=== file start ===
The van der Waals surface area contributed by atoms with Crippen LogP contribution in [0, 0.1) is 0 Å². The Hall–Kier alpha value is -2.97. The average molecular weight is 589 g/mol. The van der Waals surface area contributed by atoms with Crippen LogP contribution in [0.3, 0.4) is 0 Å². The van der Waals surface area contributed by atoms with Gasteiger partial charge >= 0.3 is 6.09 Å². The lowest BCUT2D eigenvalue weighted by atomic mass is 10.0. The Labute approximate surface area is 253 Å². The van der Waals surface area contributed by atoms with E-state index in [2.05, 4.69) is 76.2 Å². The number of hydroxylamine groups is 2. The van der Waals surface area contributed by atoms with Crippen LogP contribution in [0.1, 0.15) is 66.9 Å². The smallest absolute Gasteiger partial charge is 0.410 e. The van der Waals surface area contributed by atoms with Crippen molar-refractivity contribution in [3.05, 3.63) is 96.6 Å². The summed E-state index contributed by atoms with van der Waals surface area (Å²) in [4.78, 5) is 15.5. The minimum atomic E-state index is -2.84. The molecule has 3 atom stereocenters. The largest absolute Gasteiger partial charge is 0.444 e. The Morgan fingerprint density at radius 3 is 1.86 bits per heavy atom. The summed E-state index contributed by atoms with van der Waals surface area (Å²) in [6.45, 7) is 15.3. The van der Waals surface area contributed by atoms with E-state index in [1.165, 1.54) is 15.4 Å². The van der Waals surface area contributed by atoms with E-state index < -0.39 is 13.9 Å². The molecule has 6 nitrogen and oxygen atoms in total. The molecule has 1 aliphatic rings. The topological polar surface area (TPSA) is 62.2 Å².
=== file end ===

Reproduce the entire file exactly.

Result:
The van der Waals surface area contributed by atoms with Crippen LogP contribution in [0, 0.1) is 0 Å². The Hall–Kier alpha value is -2.97. The average molecular weight is 589 g/mol. The van der Waals surface area contributed by atoms with Crippen LogP contribution in [0.3, 0.4) is 0 Å². The van der Waals surface area contributed by atoms with Gasteiger partial charge >= 0.3 is 6.09 Å². The lowest BCUT2D eigenvalue weighted by atomic mass is 10.0. The Labute approximate surface area is 253 Å². The van der Waals surface area contributed by atoms with E-state index in [2.05, 4.69) is 76.2 Å². The number of hydroxylamine groups is 2. The van der Waals surface area contributed by atoms with Crippen LogP contribution in [0.1, 0.15) is 66.9 Å². The smallest absolute Gasteiger partial charge is 0.410 e. The van der Waals surface area contributed by atoms with Crippen molar-refractivity contribution in [3.05, 3.63) is 96.6 Å². The summed E-state index contributed by atoms with van der Waals surface area (Å²) in [4.78, 5) is 15.5. The minimum atomic E-state index is -2.84. The molecule has 3 atom stereocenters. The largest absolute Gasteiger partial charge is 0.444 e. The Morgan fingerprint density at radius 3 is 1.86 bits per heavy atom. The summed E-state index contributed by atoms with van der Waals surface area (Å²) in [6.45, 7) is 15.3. The van der Waals surface area contributed by atoms with E-state index in [1.165, 1.54) is 15.4 Å². The van der Waals surface area contributed by atoms with E-state index < -0.39 is 13.9 Å². The molecule has 6 nitrogen and oxygen atoms in total. The molecule has 1 aliphatic rings. The topological polar surface area (TPSA) is 62.2 Å².